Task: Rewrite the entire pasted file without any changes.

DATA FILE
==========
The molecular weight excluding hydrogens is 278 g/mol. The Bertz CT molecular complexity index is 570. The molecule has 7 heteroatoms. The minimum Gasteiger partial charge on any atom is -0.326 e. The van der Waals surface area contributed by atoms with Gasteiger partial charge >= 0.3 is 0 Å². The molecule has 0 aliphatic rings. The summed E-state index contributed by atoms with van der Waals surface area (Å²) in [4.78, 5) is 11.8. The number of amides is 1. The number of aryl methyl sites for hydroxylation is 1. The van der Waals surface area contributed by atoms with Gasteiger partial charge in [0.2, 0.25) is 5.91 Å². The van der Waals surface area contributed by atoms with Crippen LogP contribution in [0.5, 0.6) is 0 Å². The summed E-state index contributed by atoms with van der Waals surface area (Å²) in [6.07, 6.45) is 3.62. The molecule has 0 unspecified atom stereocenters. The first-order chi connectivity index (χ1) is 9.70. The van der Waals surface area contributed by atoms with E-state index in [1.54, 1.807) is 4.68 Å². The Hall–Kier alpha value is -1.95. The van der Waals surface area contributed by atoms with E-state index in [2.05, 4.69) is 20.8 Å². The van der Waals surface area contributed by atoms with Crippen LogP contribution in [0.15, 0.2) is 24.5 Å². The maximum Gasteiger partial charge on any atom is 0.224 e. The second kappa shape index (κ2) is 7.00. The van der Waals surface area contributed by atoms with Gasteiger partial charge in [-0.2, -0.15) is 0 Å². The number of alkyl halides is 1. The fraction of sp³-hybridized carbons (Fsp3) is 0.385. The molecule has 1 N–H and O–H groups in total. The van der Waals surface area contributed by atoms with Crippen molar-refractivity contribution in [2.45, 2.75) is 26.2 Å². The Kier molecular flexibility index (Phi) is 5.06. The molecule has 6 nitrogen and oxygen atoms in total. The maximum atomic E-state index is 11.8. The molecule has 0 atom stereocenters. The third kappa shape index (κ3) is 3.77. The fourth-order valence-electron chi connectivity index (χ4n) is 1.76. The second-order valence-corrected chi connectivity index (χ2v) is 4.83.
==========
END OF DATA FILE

The molecular weight excluding hydrogens is 278 g/mol. The Bertz CT molecular complexity index is 570. The molecule has 7 heteroatoms. The minimum Gasteiger partial charge on any atom is -0.326 e. The van der Waals surface area contributed by atoms with Gasteiger partial charge >= 0.3 is 0 Å². The molecule has 0 aliphatic rings. The summed E-state index contributed by atoms with van der Waals surface area (Å²) in [4.78, 5) is 11.8. The number of amides is 1. The number of aryl methyl sites for hydroxylation is 1. The van der Waals surface area contributed by atoms with Gasteiger partial charge in [0.2, 0.25) is 5.91 Å². The van der Waals surface area contributed by atoms with Crippen LogP contribution in [0.5, 0.6) is 0 Å². The summed E-state index contributed by atoms with van der Waals surface area (Å²) in [6.07, 6.45) is 3.62. The molecule has 0 unspecified atom stereocenters. The first-order chi connectivity index (χ1) is 9.70. The van der Waals surface area contributed by atoms with E-state index in [1.54, 1.807) is 4.68 Å². The Hall–Kier alpha value is -1.95. The van der Waals surface area contributed by atoms with E-state index in [2.05, 4.69) is 20.8 Å². The van der Waals surface area contributed by atoms with Crippen LogP contribution in [0.15, 0.2) is 24.5 Å². The maximum Gasteiger partial charge on any atom is 0.224 e. The second kappa shape index (κ2) is 7.00. The van der Waals surface area contributed by atoms with Gasteiger partial charge in [-0.2, -0.15) is 0 Å². The number of alkyl halides is 1. The fraction of sp³-hybridized carbons (Fsp3) is 0.385. The molecule has 1 N–H and O–H groups in total. The van der Waals surface area contributed by atoms with Crippen molar-refractivity contribution in [2.45, 2.75) is 26.2 Å². The Kier molecular flexibility index (Phi) is 5.06. The molecule has 6 nitrogen and oxygen atoms in total. The maximum atomic E-state index is 11.8. The molecule has 0 atom stereocenters. The third kappa shape index (κ3) is 3.77. The fourth-order valence-electron chi connectivity index (χ4n) is 1.76. The second-order valence-corrected chi connectivity index (χ2v) is 4.83.